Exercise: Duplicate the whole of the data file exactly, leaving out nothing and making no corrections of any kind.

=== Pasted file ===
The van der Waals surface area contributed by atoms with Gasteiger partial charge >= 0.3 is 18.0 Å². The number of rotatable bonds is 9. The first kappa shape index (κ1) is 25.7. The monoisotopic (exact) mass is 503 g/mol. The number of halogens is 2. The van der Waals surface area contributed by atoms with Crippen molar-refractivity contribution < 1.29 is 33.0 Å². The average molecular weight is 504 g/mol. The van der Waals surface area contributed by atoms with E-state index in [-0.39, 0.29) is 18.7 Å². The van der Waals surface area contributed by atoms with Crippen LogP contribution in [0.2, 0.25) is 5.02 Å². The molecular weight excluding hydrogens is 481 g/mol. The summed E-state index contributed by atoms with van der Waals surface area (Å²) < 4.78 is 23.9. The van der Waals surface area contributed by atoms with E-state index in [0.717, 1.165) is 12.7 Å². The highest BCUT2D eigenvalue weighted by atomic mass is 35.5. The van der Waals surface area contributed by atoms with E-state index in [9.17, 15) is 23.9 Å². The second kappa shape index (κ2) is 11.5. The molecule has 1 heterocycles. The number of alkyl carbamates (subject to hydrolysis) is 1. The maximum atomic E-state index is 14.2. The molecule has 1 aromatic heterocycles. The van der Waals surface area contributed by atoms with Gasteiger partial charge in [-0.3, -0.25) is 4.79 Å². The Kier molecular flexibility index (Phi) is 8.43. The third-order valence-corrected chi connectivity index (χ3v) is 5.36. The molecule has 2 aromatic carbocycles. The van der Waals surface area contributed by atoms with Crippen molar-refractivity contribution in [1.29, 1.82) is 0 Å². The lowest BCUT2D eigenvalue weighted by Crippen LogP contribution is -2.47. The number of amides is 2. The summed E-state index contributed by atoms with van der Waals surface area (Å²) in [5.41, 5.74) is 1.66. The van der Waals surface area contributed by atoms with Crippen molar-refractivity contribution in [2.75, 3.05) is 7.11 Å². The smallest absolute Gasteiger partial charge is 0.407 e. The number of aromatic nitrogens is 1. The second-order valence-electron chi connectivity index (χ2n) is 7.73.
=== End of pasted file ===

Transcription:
The van der Waals surface area contributed by atoms with Gasteiger partial charge >= 0.3 is 18.0 Å². The number of rotatable bonds is 9. The first kappa shape index (κ1) is 25.7. The monoisotopic (exact) mass is 503 g/mol. The number of halogens is 2. The van der Waals surface area contributed by atoms with Crippen molar-refractivity contribution < 1.29 is 33.0 Å². The average molecular weight is 504 g/mol. The van der Waals surface area contributed by atoms with E-state index in [-0.39, 0.29) is 18.7 Å². The van der Waals surface area contributed by atoms with Crippen LogP contribution in [0.2, 0.25) is 5.02 Å². The molecular weight excluding hydrogens is 481 g/mol. The summed E-state index contributed by atoms with van der Waals surface area (Å²) < 4.78 is 23.9. The van der Waals surface area contributed by atoms with E-state index in [0.717, 1.165) is 12.7 Å². The highest BCUT2D eigenvalue weighted by atomic mass is 35.5. The van der Waals surface area contributed by atoms with E-state index in [9.17, 15) is 23.9 Å². The second kappa shape index (κ2) is 11.5. The molecule has 1 heterocycles. The number of alkyl carbamates (subject to hydrolysis) is 1. The maximum atomic E-state index is 14.2. The molecule has 1 aromatic heterocycles. The van der Waals surface area contributed by atoms with Gasteiger partial charge in [-0.3, -0.25) is 4.79 Å². The Kier molecular flexibility index (Phi) is 8.43. The third-order valence-corrected chi connectivity index (χ3v) is 5.36. The molecule has 2 aromatic carbocycles. The van der Waals surface area contributed by atoms with Crippen molar-refractivity contribution in [1.29, 1.82) is 0 Å². The lowest BCUT2D eigenvalue weighted by Crippen LogP contribution is -2.47. The number of amides is 2. The summed E-state index contributed by atoms with van der Waals surface area (Å²) in [5.41, 5.74) is 1.66. The van der Waals surface area contributed by atoms with Crippen molar-refractivity contribution in [2.75, 3.05) is 7.11 Å². The smallest absolute Gasteiger partial charge is 0.407 e. The number of aromatic nitrogens is 1. The second-order valence-electron chi connectivity index (χ2n) is 7.73.